Here is an example of a conversation that might take place between a student and a potential employer after the initial greeting or introduction:

Student: Thanks for coming tonight. (Reads name tag. Sounding enthused because she did a little homework before the event.) Oh, you’re with the World Helpers Foundation. I just read an article about your record-breaking year.

Employer: Yes. We’re really excited about that, especially with the economic challenges.

Student: I’ve always enjoyed philanthropy and fund-raising. In fact, I’m the President of my sorority and we recently exceeded our goal for cancer awareness by 40%.

Employer: That’s wonderful. How did you do that?

Student: I felt like we’ve underutilized social media in the past. This year we made sure we put the word out about our event early through Facebook and Twitter, then on our webpage we highlighted cancer survivors that were close to our members.

Employer: What a great idea!

Student: Thank you. What’s your role at WHF?

Employer: I’m the Senior Director of Partner Relationships. In a nutshell, I’m responsible for relationships and recruitment.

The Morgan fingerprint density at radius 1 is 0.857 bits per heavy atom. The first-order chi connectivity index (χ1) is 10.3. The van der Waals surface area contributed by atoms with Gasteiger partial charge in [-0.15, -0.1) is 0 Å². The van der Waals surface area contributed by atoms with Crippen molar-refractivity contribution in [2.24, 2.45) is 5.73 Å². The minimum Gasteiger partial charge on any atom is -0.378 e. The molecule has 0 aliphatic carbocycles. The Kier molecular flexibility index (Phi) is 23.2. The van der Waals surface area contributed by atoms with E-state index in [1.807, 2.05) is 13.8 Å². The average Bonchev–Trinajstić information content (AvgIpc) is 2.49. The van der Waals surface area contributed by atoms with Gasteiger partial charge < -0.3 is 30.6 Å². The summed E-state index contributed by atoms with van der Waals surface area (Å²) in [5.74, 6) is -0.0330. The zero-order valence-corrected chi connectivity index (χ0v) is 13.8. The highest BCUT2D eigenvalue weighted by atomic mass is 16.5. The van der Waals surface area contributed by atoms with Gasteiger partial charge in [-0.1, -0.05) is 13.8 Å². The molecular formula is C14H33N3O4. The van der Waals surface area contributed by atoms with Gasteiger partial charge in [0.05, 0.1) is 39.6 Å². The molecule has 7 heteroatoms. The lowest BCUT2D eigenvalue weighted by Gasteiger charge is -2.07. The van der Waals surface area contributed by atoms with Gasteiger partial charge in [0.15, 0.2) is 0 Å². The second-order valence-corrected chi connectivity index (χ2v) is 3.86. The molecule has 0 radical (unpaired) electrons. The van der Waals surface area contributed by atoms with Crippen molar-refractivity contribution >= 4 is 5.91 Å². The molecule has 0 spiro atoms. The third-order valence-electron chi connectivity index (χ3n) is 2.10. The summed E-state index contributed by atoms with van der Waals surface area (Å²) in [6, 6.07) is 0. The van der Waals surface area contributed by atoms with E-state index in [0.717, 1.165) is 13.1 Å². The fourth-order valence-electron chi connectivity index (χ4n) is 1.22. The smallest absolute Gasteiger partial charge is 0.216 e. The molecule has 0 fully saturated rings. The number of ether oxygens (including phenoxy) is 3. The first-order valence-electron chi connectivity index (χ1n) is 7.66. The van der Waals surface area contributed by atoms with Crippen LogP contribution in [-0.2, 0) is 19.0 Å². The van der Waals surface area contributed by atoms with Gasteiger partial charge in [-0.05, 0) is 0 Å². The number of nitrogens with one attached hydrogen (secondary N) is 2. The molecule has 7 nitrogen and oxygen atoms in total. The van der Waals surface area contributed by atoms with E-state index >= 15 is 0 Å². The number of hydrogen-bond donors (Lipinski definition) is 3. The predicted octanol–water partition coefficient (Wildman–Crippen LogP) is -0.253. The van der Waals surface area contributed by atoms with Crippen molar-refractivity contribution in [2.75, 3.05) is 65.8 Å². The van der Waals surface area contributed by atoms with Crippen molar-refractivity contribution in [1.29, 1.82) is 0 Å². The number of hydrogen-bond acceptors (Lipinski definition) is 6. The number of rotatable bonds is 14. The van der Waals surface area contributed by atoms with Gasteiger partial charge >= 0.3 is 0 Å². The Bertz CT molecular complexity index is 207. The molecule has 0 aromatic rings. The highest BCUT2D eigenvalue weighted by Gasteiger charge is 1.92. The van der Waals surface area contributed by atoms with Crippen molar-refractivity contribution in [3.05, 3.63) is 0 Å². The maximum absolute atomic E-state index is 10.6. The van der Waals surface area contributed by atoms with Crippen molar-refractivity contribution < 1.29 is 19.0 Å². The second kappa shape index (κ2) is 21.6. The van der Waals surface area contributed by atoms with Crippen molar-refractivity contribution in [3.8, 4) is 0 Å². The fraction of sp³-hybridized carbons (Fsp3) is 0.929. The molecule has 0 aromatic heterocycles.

Student: That sounds interesting. What do you like best about your career?

Employer: Working with people toward a worthy cause. It’s challenging but I get to be creative and I like seeing the results of all my hard work.

Student: I feel the same way when I’m planning events. What kind of advice would you give me that would help me to eventually get into a role like yours?

Employer: Well, you’ve already got a great start! You have to be comfortable talking to people and leading teams and it seems like you’ve done that fairly well with your fraternity.

Student: Thanks! Do you ever have any entry-level opportunities or might you be able to recommend some other organizations?

Employer: As a matter of fact, we usually have some opportunities at WHF.

Student: Well, I would definitely be interested. Would it be okay for me to keep in touch with you?

Employer: Absolutely. (Hands over business card)

Student: (Shakes hand and thanks the employer before moving on.)

Well done! After all your hard work, you don’t want to lose contact with the great people you’ve met so come back next time for tips on how to strengthen your new relationship.

See you next time!